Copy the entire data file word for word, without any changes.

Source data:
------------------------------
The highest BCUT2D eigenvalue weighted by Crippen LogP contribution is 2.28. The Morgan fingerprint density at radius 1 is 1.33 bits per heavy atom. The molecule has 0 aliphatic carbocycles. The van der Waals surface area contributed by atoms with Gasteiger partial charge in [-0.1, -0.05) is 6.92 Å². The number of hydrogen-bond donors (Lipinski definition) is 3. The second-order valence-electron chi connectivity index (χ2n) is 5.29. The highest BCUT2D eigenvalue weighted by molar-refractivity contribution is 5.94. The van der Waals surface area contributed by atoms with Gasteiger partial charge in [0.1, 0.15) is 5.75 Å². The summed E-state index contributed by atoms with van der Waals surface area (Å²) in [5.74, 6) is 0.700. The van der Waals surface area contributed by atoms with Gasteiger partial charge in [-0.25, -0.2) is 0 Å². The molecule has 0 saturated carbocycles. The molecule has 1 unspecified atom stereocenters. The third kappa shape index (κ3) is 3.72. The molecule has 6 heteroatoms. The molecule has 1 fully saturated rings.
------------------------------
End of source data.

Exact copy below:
The highest BCUT2D eigenvalue weighted by Crippen LogP contribution is 2.28. The Morgan fingerprint density at radius 1 is 1.33 bits per heavy atom. The molecule has 0 aliphatic carbocycles. The van der Waals surface area contributed by atoms with Gasteiger partial charge in [-0.1, -0.05) is 6.92 Å². The number of hydrogen-bond donors (Lipinski definition) is 3. The second-order valence-electron chi connectivity index (χ2n) is 5.29. The highest BCUT2D eigenvalue weighted by molar-refractivity contribution is 5.94. The van der Waals surface area contributed by atoms with Gasteiger partial charge in [0.1, 0.15) is 5.75 Å². The summed E-state index contributed by atoms with van der Waals surface area (Å²) in [5.74, 6) is 0.700. The van der Waals surface area contributed by atoms with Gasteiger partial charge in [-0.25, -0.2) is 0 Å². The molecule has 0 saturated carbocycles. The molecule has 1 unspecified atom stereocenters. The third kappa shape index (κ3) is 3.72. The molecule has 6 heteroatoms. The molecule has 1 fully saturated rings.